NGO1945; PF09836; DUF2063; putative DNA-binding proteins; putative transcription regulators; structural genomics
The crystal structure of the first representative of the Pfam PF07336 (DUF1470) family reveals a two-domain organization that contains a new fold, termed the ABATE domain, at the N-terminus and a treble-clef zinc finger that is likely to bind DNA at the C-terminus.
The crystal structure of Jann_2411 from Jannaschia sp. strain CCS1, a member of the Pfam PF07336 family classified as a domain of unknown function (DUF1470), was solved to a resolution of 1.45 Å by multiple-wavelength anomalous dispersion (MAD). This protein is the first structural representative of the DUF1470 Pfam family. Structural analysis revealed a two-domain organization, with the N-terminal domain presenting a new fold called the ABATE domain that may bind an as yet unknown ligand. The C-terminal domain forms a treble-clef zinc finger that is likely to be involved in DNA binding. Analysis of the Jann_2411 protein and the broader ABATE-domain family suggests a role as stress-induced transcriptional regulators.
structural genomics; environmental stress; domains of unknown function; Pfam; bound metal identification
The first structural representative of the PF08866 (DUF1831) protein family reveals a potential new α+β fold and indicates a possible involvement in amino-acid metabolism.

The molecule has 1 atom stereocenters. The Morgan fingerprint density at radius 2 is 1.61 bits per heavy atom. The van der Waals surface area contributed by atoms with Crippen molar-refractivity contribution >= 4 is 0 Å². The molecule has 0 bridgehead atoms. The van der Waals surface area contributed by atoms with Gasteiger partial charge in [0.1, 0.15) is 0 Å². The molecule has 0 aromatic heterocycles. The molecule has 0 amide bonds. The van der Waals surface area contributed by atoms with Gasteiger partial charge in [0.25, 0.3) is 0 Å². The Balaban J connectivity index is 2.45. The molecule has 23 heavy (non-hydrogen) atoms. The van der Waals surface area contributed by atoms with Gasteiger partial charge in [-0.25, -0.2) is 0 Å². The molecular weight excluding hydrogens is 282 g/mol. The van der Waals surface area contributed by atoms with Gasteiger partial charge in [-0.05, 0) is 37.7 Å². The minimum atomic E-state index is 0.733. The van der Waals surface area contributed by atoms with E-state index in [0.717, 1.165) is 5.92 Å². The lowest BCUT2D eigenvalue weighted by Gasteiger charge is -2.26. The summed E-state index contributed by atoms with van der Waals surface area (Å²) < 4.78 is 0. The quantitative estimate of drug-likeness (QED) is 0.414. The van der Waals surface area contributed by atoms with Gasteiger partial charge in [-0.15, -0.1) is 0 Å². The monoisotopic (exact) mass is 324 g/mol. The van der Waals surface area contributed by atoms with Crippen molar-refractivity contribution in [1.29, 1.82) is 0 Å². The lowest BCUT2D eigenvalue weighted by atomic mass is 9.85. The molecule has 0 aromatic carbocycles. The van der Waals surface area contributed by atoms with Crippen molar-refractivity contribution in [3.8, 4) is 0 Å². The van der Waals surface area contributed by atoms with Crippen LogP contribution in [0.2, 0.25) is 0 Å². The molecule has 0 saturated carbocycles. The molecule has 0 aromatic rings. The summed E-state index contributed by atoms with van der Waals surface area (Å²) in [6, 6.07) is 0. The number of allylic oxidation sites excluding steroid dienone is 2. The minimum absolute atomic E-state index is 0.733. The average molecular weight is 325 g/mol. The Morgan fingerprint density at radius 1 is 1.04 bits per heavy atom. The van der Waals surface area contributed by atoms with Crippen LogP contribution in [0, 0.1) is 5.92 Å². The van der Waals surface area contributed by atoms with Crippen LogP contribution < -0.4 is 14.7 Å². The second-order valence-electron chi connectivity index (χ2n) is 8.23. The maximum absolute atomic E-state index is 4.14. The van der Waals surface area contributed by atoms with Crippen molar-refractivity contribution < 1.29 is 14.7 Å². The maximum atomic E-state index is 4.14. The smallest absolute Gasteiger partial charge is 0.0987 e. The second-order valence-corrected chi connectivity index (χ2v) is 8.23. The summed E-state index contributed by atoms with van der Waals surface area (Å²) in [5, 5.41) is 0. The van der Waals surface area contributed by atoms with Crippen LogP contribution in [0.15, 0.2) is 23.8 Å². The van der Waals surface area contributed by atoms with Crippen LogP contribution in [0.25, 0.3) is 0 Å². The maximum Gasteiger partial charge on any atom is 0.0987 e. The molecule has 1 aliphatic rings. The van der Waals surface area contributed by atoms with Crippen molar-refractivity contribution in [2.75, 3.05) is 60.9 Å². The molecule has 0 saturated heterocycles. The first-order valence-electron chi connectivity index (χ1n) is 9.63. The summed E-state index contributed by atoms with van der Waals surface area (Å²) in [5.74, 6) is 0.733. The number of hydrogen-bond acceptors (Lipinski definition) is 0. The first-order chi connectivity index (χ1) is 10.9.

The structure of LP2179, a member of the PF08866 (DUF1831) family, suggests a novel α+β fold comprising two β-sheets packed against a single helix. A remote structural similarity to two other uncharacterized protein families specific to the Bacillus genus (PF08868 and PF08968), as well as to prokaryotic S-adenosylmethionine decarboxylases, is consistent with a role in amino-acid metabolism. Genomic neighborhood analysis of LP2179 supports this functional assignment, which might also then be extended to PF08868 and PF08968.
structural genomics; DUFs; S-adenosylmethionine decarboxylase; amino-acid metabolism; probiotics
PA1994, a Pfam PF06475 (DUF1089) family homolog from P. aeruginosa, reveals remote similarities to lipoprotein localization factors and a conserved putative glycolipid-binding site.